Subsequent chapters focus exclusively on spatial vulnerability, first exploring the socioeconomic context (Chapter 2) and then analyzing in depth the main proximate threat for mammals, human land use, explicitly considering its multiple facets (Chapters 3 and 4). A country’s socioeconomic context has an important role in conservation biology, given that many indirect factors impose a global pressure on species and ecosystems (e.g. growth in world trade, demand for timber, etc.); besides, many environmental regulations are proposed at national –or international– level. Therefore, being able to portray the situation at this scale may serve to inform decision-making. Results from Chapter 2 show that countries harboring more threatened mammals are generally rural, predominantly exporters of goods and services, intermediately dependent on receiving international tourism and have relatively high human life expectancy|
On the other hand, countries without threatened mammals are primarily those that already lost the most vulnerable fauna long ago and with means to maintain their remaining sensitive mammals. These findings highlight the importance of transboundary impacts and the fact that lack of threatened mammals is not necessarily a sign of good environmental conservation status. Human land use is by far the main global change driver. There are many relevant aspects associated with its impact on biodiversity, such as land-use extent, intensity and history. Chapter 3 shows how including different metrics of agricultural land use and separating the world into regions with a historical and biogeographic common history can improve the understanding of the distribution of threatened species. Threatened mammals are not always found in zones where the most impacting human activities take place; instead, this pattern varies across biogeographic realms. Realms where agricultural expansion/intensification is currently taking place show a refuge pattern (e.g. Indomalay), with more threatened species concentrated in relatively low used areas (in terms of extent and/or intensity). On the other hand, regions with a long history of human settlement and a deeply modified territory show a threat pattern (e.g. Europe), with more threatened mammals co-occurring in highly humanized areas. Historical data offer the opportunity to learn lessons from the past that can inform present and future actions. Chapter 4 explores past land use data spanning from around B.C.6000 (~establishment of agriculture) to A.D.2000. These data reveal three different general types of regions in the world, based on their trajectory of land use: low-, recently- and steadily-used areas. These three groups do not present net differences in terms of mammalian diversity, but they do differ in the way past and present land-use metrics relate to total richness or numbers of threatened mammals. In general, indicators of past human land use extent and rate of changes are the most important predictors. Interestingly, present land use values are generally less relevant to explain global patterns of mammalian distribution than past land use. In conclusion, looking at the different dimensions of human activities on Earth offers the necessary perspective to tackle global conservation problems. Together with the traditional approach of prioritizing areas that most deserve conservation funds, disentangling the particularities of each region –putting these areas into context– helps designing better conservation actions. This thesis synthesizes available global data, mapping patterns of threat for terrestrial mammals and proposing tools that could be applied to other taxonomic groups or drivers of extinction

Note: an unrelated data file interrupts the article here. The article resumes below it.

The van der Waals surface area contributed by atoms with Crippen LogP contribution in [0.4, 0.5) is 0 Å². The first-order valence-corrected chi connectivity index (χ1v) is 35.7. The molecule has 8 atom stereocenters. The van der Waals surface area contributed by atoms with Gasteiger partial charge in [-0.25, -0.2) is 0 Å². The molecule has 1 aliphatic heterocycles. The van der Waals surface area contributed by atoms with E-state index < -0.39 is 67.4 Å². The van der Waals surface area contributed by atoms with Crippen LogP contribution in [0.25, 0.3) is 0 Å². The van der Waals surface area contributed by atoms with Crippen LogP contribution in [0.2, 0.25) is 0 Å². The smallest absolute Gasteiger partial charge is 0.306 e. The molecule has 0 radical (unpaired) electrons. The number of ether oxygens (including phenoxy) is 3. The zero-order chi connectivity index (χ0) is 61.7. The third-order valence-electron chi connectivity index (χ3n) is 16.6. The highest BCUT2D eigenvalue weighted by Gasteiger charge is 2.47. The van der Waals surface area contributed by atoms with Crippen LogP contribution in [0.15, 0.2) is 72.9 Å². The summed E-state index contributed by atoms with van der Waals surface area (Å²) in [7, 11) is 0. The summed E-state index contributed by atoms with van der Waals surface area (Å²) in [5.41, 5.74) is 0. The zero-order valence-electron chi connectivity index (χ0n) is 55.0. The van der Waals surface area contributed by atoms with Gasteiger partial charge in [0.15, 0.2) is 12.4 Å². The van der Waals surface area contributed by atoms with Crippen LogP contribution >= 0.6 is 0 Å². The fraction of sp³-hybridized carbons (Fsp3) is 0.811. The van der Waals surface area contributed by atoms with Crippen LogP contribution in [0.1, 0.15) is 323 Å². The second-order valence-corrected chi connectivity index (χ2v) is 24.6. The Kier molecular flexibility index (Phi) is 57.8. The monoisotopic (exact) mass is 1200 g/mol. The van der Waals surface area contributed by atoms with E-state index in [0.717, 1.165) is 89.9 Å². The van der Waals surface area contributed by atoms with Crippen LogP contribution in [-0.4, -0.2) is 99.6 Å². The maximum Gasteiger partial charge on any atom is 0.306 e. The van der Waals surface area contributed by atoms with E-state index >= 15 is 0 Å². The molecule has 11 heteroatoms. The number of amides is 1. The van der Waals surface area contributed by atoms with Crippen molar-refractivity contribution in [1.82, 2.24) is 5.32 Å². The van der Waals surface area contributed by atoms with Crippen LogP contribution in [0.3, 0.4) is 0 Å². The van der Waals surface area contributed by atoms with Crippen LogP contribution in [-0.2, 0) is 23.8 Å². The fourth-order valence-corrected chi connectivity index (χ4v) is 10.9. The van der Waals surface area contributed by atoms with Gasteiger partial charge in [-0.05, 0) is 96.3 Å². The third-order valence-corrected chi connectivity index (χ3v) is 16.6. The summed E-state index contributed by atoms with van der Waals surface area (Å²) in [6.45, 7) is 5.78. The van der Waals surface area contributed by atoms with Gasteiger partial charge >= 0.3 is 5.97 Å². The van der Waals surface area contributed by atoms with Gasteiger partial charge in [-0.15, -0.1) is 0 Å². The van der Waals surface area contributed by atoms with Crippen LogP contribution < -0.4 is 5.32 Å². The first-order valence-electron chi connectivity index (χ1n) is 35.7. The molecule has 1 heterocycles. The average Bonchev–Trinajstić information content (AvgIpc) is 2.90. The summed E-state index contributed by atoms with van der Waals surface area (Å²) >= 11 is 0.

|Aparece en las colecciones:||(EBD) Tesis|